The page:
During this 5 week course, you will have the opportunity to make at least 3 bags/purses.
In week 1, you will make an animal themed spectacles/phone/pencil case, this could be in the image of your favourite pet or a friend’s pet (they make very thoughtful gifts) or a mythical beast of your own imagination! You will use multiple resists, introduce some nuno felting and make a closure entirely from wool.
In week 2 you will learn to make a small to medium shoulder/handbag (purse to our US friends), this tutorial will demonstrate how to add internal pockets, a magnetic clasp, adjustable shoulder straps and take shaping the felt to the next level so the bag has a flat bottom and stands up on its own.
The week 3 tutorial is a little more ambitious, you will learn to make a backpack with adjustable straps, multiple internal compartments and internal pockets.
Weeks 4 and 5 will be for catch up / further development, you might like to apply your own design to a bag, Teri will be on hand to answer any questions and talk through any challenges your design might create.
As with all the online courses, there will be lots of opportunity to share your work with the rest of the group and share ideas.
The content of this workshop is suitable for felters with some experience, you do not need to have made a bag before but if you are confident making felt pods, bowls etc. over a resist you will be able to make these bags.
The class begins on February 13th. The price for this five-week course is £60 GBP (approx. $79 US, $105 Canadian, €70, $112 AUD, $119 NZ) and the number of places will be limited to 30 students.
Thanks to Terri Simon aka Meterrilee on the forum for sharing her eco printing experience today.
Today, I would like to share my experience with eco-dyeing. Most, if not all, of our blog hosts and many followers have experience with eco-dyeing, but it was a first for me and I loved it! I decided to take an online class with Nicola Brown from Ireland. She is a wonderful teacher—very thorough in describing the process in an online format, including several videos to illustrate further. She was available daily for six weeks to comment, problem solve, and encourage us as we journeyed through that week’s lesson. Like other online classes, there are “chatroom” areas to post pictures and ask questions, and to comment on one another’s creations. The online environment is available for six months and all of the lessons were downloadable in PDF format. Additionally, Nicola created a Facebook page for us to continue communication. Thanks, Nicola, for a great online experience!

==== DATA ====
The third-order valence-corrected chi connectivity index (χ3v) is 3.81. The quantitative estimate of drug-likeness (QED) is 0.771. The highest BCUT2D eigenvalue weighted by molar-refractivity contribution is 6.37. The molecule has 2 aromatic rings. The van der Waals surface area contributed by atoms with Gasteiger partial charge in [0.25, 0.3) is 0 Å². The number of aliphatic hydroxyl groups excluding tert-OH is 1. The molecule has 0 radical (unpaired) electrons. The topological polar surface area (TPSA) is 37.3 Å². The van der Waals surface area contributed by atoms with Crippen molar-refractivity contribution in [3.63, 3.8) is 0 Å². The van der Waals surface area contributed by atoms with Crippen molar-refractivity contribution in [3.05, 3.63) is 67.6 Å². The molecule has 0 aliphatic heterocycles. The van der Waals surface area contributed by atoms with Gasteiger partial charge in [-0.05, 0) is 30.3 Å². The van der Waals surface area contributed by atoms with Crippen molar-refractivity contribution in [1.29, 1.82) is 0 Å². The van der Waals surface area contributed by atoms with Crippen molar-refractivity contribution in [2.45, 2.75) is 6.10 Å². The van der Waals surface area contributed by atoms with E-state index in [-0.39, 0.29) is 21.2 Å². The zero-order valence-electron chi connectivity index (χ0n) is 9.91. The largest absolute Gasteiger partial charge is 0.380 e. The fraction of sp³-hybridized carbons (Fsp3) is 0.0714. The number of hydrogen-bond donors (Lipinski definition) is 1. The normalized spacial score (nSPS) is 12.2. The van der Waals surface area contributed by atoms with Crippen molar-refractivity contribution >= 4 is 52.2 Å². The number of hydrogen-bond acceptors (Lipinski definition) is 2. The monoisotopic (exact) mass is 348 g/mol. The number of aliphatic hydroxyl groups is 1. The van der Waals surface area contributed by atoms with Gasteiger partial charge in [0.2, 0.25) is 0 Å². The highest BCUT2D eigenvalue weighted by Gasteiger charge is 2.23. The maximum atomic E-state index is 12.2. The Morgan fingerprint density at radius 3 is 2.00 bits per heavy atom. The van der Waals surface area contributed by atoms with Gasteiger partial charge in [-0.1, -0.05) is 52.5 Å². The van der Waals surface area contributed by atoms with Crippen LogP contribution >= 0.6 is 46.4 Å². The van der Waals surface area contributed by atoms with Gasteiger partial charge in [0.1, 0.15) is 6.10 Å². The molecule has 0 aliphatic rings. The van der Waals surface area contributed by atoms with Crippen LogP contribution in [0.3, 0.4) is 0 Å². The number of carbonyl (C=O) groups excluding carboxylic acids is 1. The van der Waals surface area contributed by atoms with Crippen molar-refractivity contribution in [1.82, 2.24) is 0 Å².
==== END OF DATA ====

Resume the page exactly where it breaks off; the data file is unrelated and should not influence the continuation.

As a dyeing newbie, I had to assemble equipment. At a nearby thrift store, I found an aluminum fish cooker with all kinds of inserts for steaming, an iron stake, and a length of copper pipe which I cut into pieces to fit into the fish cooker. We had an outdoor fire source…a propane tank and hook-up for deep frying a turkey. It worked perfectly on my covered back porch (this is Southern Oregon’s rainy season). Here’s my equipment:
All for $20. Not bad!
I ordered a bunch of silk, silk/wool blend, and 100% wool scarves from Dharma Trading, which had a good selection and reasonable prices. I also made pieces of felt to experiment with. For vegetation, I used rose leaves, loose tea, red and brown onion skins, strawberry and blackberry leaves, Japanese cut leaf maple and eucalyptus, donated to me by a friend who has several trees. The rest came from my garden (and kitchen.) There are lots of different “brews” for obtaining the prints. Some involve rust water, others vinegar water and other things thrown into the cooking pot (different metals, plants…). And of course, there are multiple ways to prepare the fabric for dyeing, none of which use harsh chemicals (the harshest chemical used is vinegar). I really like this aspect of eco dyeing…it’s all very natural. I am amazed that the beauty of a leaf can be imprinted substantively on fabric, right down to the intricate veining.
Here are some photos of my experiments.
This turned out sort of dark and muddy. These are Japanese maple leaves. The scarf actually looks good with the right outfit, but the prints are very subtle and not what you want when you are just starting out (at least not what I wanted!).
These are pieces of handmade felt, with eucalyptus (the skinny and bright orange leaves) and strawberry leaves. The purplish looking circles are cut from red onion skins.
Next is a blend of wool and silk. You can really see the details of the onion skins on this fabric.
The scarf below is 100% silk. The print is much softer looking. I like the tie lines produced when wrapping the bundle.